How to identify our hardy native plants
Hot, dry, sandy, and thriving.
Like the people who live here, Las Vegas native plants can be pretty tough when they need to be. Nevada, The Great Basin, and the Mojave Desert are dry. It’s a tough environment for plants to grow and thrive.
Unless they’re native to the area.
We’re blessed with some incredible national and state parks. When you’re out and about enjoying them—hiking, running, or simply enjoying a stroll—you’ll see lots of beautiful plants and flowers. But you may not know what they are.
So in this article we’ll be introducing you to some of our common native plants so you can identify them.
Las Vegas natives have a strong history
Nevada has a reputation as the driest state in the nation. A place where flowers grow under rocks, or wave in the breeze from high atop a gray-brown mountainous expanse. Explorer John Charles Frémont began cataloging the state’s flora in the 1840s. Today, thanks to the Nevada Natural Heritage Program, we know of 153 plant species that exist only in Nevada.
And that’s worth protecting and celebrating, don’t you think?
Some Las Vegas native plants are rare and protected. So you need to be able to identify them (and not disturb them).
Las Vegas native plants by season
Whether you’re visiting Antelope Valley in spring to enjoy the bright fields of Las Vegas poppies, or taking a road trip through the scenic Joshua Tree National Park in summer, the seasons have an effect on the types of plants you might see.
Maybe you’re navigating the inhospitable and fascinating Death Valley, host to Star Wars film crews. Or maybe you’re watching the native plants slowly reclaim the land from once-thriving ghost towns.
Let’s categorize the plants by season, and particularly when they might flower. You probably know that most desert plants don’t flower every year. It depends on whether they’ve enjoyed proper rain and a good winter chill. So if you come across these blooming beauties, consider yourself lucky.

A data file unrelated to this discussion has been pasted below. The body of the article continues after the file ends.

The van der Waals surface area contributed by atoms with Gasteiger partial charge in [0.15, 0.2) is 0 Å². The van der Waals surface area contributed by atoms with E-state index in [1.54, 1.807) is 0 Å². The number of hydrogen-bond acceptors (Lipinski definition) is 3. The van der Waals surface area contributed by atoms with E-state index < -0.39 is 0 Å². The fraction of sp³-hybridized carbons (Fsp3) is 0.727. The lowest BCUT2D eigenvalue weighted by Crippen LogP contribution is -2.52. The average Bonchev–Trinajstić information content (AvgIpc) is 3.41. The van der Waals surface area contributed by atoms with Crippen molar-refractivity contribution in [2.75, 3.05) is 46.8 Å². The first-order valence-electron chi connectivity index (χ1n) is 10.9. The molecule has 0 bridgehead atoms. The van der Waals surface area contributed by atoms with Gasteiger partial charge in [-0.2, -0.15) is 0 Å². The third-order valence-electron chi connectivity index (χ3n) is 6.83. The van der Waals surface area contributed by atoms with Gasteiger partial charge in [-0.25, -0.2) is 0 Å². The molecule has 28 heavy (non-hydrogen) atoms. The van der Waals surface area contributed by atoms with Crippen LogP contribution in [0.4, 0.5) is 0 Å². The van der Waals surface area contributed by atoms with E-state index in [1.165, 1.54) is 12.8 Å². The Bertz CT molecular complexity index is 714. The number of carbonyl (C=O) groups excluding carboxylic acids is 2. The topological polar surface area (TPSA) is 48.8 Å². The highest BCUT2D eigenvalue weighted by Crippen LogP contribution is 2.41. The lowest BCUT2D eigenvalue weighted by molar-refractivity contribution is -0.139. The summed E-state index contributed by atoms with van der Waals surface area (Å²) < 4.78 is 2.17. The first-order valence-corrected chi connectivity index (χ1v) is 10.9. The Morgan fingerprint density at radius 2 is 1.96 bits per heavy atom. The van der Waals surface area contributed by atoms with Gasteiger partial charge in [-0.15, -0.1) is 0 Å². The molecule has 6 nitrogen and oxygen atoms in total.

Summer is one of the two main seasons for spotting Las Vegas native plants in bloom, where they unfurl brightly in contrast to the harsh desert expanse. (Spring is the other.)
Dorr’s sage (Salvia dorrii) is native to the mountain areas of western United States and northwestern Arizona. It grows mainly in the dry, well-draining soils of the Great Basin and southward to the Mojave Desert.
It usually grows 4–28 inches (10–70 cm) in both height and width. The narrow, gray-green leaves are tapered at the base and rounded at the top.
But the most distinctive feature of Dorr’s sage is its scent. It releases an intense minty aroma when foliage is handled or crushed. In late spring and early summer, you’ll see spike-like clusters of purple-, blue- or rose-colored flowers.
Like many Las Vegas native plants, Dorr’s sage is a classic example of desert hardiness. It’s also part of a deeply connected ecosystem. It’s wind, rabbit and drought resistant, and larval host to the elegant sphinx moth. And it attracts bees and butterflies to pollinate it.
Creosote bush (Larrea tridenta) is especially prominent in the Mojave, Sonoran and Chihuahuan deserts of western North America.